Joe Manchin opposes DC statehood bill in blow to Dem push for more Senate seats

Joe Manchin opposes DC statehood bill in blow to Dem push for more Senate seats

A long-shot bid to pass legislation that would make the District of Columbia the nation’s 51st state got a little longer on Friday.

Democratic Sen. Joe Manchin of West Virginia said that he opposes unilateral action by Congress to make the nation’s capital a state and that he believes it needs to be done through a constitutional amendment. He said prior Republican and Democratic administrations thought the same thing.

“If Congress wants to make D.C. a state, it should propose a constitutional amendment,” Mr. Manchin, a centrist Democrat, said in a radio interview with WV Metro News. “It should propose a constitutional amendment and let the people of America vote.”

DC statehood would result in two new senators and one new voting member of the House. All likely would be Democrats, given President Biden took more than 92 percent of the city’s vote last year. 

Earlier this month, the House approved a bill strictly along party lines to make the District of Columbia a state with one representative and two senators, while a tiny sliver of land including the White House, the U.S. Capitol and the National Mall would remain a federal district.

In the intervening years, local Democrats pushed into party orthodoxy a proposal to shrink the federal district described in the Constitution to only include the White House, the US Capitol and federal buildings flanking the National Mall.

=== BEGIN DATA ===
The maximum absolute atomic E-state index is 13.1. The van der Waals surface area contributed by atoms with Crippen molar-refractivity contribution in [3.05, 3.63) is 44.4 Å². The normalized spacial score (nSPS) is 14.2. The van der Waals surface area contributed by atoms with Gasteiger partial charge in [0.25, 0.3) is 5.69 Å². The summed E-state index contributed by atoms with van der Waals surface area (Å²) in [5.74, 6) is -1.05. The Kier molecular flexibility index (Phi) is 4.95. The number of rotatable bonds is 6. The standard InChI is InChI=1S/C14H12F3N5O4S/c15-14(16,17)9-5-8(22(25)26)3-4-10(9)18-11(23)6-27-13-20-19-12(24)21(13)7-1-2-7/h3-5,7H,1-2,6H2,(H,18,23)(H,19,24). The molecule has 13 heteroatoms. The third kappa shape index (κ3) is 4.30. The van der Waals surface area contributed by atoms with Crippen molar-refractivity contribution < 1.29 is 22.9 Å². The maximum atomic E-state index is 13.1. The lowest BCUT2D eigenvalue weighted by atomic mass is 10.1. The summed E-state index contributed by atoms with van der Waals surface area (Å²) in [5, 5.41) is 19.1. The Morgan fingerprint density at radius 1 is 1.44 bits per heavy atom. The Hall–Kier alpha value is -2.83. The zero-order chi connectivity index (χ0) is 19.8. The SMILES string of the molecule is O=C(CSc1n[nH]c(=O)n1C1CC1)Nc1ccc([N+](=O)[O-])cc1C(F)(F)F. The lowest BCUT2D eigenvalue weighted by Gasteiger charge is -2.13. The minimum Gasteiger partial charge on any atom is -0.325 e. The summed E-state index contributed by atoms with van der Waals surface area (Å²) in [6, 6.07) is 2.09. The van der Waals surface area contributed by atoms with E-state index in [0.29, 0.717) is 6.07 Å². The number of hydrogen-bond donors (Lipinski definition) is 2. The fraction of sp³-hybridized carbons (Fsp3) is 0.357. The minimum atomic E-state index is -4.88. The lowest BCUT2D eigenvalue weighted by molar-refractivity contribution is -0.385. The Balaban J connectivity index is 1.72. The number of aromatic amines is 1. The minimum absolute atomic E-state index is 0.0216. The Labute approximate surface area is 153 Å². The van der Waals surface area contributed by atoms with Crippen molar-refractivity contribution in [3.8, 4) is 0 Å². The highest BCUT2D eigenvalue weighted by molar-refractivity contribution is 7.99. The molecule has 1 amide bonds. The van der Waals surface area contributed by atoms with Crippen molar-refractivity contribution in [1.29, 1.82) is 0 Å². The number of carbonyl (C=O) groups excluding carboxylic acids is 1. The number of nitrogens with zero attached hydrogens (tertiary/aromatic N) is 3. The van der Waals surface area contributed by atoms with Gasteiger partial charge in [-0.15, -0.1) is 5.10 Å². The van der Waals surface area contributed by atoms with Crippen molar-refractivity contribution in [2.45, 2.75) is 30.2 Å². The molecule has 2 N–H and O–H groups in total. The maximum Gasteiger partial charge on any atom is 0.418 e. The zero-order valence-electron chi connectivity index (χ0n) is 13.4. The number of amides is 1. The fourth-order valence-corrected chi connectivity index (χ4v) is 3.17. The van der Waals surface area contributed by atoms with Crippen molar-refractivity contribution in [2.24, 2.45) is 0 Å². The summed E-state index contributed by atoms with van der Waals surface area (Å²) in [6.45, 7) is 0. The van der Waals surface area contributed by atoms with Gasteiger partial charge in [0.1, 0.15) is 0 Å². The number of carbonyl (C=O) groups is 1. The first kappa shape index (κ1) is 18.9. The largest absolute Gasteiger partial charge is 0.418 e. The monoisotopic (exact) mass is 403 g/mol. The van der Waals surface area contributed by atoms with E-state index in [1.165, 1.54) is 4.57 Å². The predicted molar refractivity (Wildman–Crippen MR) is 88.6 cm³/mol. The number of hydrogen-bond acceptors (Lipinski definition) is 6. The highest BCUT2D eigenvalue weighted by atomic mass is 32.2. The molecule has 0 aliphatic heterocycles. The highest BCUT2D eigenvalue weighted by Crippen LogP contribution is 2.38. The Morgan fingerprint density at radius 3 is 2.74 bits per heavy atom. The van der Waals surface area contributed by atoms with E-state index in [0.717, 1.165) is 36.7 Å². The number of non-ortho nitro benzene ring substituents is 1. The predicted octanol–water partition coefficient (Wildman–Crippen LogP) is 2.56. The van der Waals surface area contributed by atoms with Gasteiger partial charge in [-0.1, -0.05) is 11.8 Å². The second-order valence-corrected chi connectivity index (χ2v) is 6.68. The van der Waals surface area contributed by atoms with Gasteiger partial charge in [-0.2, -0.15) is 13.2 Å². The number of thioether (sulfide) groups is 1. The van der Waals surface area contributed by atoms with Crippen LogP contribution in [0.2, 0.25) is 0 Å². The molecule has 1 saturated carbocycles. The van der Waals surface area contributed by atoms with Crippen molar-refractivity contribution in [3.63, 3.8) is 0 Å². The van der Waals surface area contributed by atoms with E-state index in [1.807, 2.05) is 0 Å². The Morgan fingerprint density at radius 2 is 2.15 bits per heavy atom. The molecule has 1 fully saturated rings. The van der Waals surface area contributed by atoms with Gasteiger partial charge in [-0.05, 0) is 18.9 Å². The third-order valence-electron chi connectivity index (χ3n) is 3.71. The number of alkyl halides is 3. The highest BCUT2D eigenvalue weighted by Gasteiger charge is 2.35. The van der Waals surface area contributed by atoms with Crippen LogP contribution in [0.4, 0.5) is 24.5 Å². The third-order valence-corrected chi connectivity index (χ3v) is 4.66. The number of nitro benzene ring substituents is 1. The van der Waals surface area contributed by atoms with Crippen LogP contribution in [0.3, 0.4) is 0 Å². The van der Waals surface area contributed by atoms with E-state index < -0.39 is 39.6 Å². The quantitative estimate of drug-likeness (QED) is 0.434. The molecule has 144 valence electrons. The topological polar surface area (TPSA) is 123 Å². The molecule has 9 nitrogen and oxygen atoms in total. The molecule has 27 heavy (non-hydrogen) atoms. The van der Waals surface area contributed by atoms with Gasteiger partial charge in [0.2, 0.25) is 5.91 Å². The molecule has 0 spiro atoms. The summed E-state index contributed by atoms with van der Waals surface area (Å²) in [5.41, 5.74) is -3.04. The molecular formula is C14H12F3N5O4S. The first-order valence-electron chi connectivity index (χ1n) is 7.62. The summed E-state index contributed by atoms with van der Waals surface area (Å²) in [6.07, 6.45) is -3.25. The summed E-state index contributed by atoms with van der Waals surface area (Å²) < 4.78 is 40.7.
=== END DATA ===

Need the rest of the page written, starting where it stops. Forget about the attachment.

Although the idea has won near universal backing among Democrats, it has not swayed centrist Republicans in the Senate, where Democrats hold a bare 50-50 majority with Vice President Kamala Harris breaking ties in their favor. Typical swing-voting Sens. Mitt Romney (R-Utah) and Lisa Murkowski (R-Alaska) indicated they didn’t support the bill.

Conservative opponents of DC statehood have long advocated that DC be given back to Maryland if residents want voting representation in Congress and have put forward an array of arguments premised on the views of the Founding Fathers.

But former President Donald Trump forged new ground last year by telling The Post — in his first remarks on DC statehood as president — that Republicans must oppose the idea because it would benefit Democrats.

“DC will never be a state,” Trump told The Post. “You mean District of Columbia, a state? Why? So we can have two more Democratic — Democrat senators and five more congressmen? No thank you. That’ll never happen.”

Trump added: “They want to do that so they pick up two automatic Democrat — you know it’s 100 percent Democrat, basically — so why would the Republicans ever do that? That’ll never happen unless we have some very, very stupid Republicans around that I don’t think you do. You understand that, right?”

Republican politicians have embraced that previously unspoken truth.

Senate Minority Leader Mitch McConnell (R-Ky.) said at his Republican National Convention speech last year that DC statehood must be opposed to prevent Democratic legislation from passing.

“They want to tell you what kind of car you can drive. What sources of information are credible. And even how many hamburgers you can eat,” he said. “And they want to codify all this by making the swamp itself, Washington, D.C., America’s 51st state. With two more liberal senators, we cannot undo the damage they’ve done.”


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